If you watched Prime Minister’s Questions last week, you might have noticed something striking about every single one of Keir Starmer’s questions to Boris Johnson. The Labour leader didn’t ask about lockdown parties or Met police investigations, or cite the Prime Minister’s fragile standing among his MPs. Instead, as one member of Starmer’s team puts it, “we literally just asked six questions about Rishi!”
Labour’s strategy of folding the Chancellor into its attacks on Boris Johnson is so obvious as to be visible from outer space, something those close to Starmer happily admit and joke about (“we’re not great at being subtle,” quips one person who helps Starmer prepare for Prime Minister’s Questions). From describing Johnson and Sunak as “the Tory Thelma and Louise”, and on 9 February as “the loan shark Chancellor and his unwitting sidekick”, Labour is keeping the Chancellor in its sights even as Johnson dominates the story. So is the opposition already working on the assumption that Sunak, currently the most popular politician in the country, will be the next Conservative leader?
Those close to Starmer have believed for months that Sunak isn’t ready. His “David Miliband moment”, in which he unsubtly distanced himself from Johnson’s Jimmy Savile comments but failed to move against the Prime Minister, proved them right, they believe. Labour figures now wonder if Sunak has missed his opportunity. And in common with many Conservative MPs, they also believe that recent weeks have proved the Chancellor a less capable political operator than they previously thought.
Some in Labour suspect that the Chancellor has deliberately chosen to lumber Johnson with an unpopular, ineffective policy in the form of the £200 energy loan scheme. “He thinks that he’s being clever getting this policy through, damaging Johnson with it and then sailing in later with a tax cut further down the line,” one Labour source suspects.
But the opposition sees this as a huge miscalculation, and is determined to ensure that the policy damages Sunak too (hence Starmer’s attack on “the loan shark Chancellor”). “It’s a bad policy,” said someone close to the shadow chancellor, Rachel Reeves. “We looked at it, we considered it; our [policy] is just better and it tests better with the public.” (Labour has proposed a windfall tax on oil and gas companies to cut bills by up to £600 for households.) Sunak’s policy is just one among several that has led those close to Starmer to conclude that the Chancellor is “crap at politics, frankly”.
This means they believe Sunak is now less likely to succeed Johnson, and are also less worried if he does. The most common word that Labour figures use to describe the Chancellor is “vain”. They believe he makes political miscalculations – such as writing a long Twitter thread to rebut Reeves, which only served to amplify her criticisms – because he is self-regarding, inexperienced and sensitive, and hasn’t been in politics long enough to develop a thick skin. The self-regard implied by those glossy, signed graphics and photographs of Sunak is another bruise Labour thinks it can punch.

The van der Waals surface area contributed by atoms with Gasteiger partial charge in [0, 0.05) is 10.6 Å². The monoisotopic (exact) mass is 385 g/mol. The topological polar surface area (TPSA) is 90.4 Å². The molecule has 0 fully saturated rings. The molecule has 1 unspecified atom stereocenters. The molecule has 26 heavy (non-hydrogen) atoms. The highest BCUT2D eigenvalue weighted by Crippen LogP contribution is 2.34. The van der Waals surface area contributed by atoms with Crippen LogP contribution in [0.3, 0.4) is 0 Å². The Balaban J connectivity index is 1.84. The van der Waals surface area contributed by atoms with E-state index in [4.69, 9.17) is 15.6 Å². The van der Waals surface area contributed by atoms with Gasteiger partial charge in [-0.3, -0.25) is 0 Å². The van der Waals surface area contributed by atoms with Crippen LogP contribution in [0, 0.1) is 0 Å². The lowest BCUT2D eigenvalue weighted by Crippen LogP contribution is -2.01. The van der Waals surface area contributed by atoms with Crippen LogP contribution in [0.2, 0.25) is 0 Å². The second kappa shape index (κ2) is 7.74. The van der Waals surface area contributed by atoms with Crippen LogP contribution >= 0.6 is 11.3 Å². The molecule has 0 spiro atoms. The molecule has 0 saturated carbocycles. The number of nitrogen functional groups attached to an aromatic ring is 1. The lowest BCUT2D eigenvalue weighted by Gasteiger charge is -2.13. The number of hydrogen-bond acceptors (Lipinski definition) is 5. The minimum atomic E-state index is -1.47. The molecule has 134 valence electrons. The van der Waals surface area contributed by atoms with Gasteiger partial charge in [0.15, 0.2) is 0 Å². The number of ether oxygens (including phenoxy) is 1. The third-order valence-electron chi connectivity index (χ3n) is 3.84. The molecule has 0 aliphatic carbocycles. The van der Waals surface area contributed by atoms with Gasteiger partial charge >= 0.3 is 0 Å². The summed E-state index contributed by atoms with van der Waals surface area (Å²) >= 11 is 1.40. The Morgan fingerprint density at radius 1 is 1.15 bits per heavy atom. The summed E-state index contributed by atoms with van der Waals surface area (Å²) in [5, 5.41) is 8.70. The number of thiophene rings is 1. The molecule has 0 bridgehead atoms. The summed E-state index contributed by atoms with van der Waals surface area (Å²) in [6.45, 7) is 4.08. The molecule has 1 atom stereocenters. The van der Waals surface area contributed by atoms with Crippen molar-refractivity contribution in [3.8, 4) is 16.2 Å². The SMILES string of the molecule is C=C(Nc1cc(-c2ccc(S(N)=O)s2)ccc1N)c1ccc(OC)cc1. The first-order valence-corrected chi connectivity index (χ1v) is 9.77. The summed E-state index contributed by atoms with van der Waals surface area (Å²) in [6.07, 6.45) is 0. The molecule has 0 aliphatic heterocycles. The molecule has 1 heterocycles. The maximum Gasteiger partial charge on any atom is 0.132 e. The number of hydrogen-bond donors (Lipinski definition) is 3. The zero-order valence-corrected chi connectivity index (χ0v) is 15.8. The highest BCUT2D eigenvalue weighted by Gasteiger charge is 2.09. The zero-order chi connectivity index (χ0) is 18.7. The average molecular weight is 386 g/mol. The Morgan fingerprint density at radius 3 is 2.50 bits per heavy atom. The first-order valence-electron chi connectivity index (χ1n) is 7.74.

Sunak, who is married to the daughter of an Indian billionaire (NR Narayana Murthy) and who ran his own hedge fund, is not only the wealthiest UK MP but possibly the wealthiest there has ever been. “I don’t think that people will care that he’s got lots of money,” said one Labour figure. But the opposition believe that, with time, Sunak’s distance from the reality of money for ordinary people will result in further political blunders.
Labour figures also whisper that wealth is often associated with questionable tax practises. While there is no suggestion that Sunak or his wife are involved in tax avoidance, the party hopes that, with the latter’s wealth tied up in so many ventures, the issue will eventually become a political headache.
[See also: The rise of high-tax Britain]
Labour’s plan to win the next general election revolves around the economy, which means targeting Sunak whether he is chancellor or prime minister. Starmer and Reeves work in lockstep, and it is their shared belief that Labour will only win if it surpasses the Tories on economic credibility. They have a three-pronged approach. Their first priority is to highlight the cost-of-living crisis and what they regard as the government’s inept response: the “Thelma and Louise” line targeted the National Insurance rise, while the “loan shark” line attacked the energy “rebate”. Labour’s second priority is to advance the argument that the Conservatives are a party of fraud and waste and poor custodians of the economy. Its third is to promote its own positive message: that Labour would promote growth, rather than implementing policies that create the low-growth and increasingly high-tax economy we have under the Conservatives.
Labour, like the rest of the country, doesn’t know what will happen to Johnson or whether Sunak will become prime minister. But its strategy involves attacking him either way.
Labour thinks it is ready for a Rishi Sunak premiership. One figure close to Starmer points to an amusing statistic from the US – that the taller presidential candidate tends to win (a statistic overcome in the UK by Margaret Thatcher). Both Keir Starmer and Boris Johnson are shorter in person than they appear on television, at roughly the same height of 5ft 8in. But the Labour leader is taller than the diminutive Chancellor (5ft 6in). “So bring on little Rishi,” said a senior Labour figure with a grin.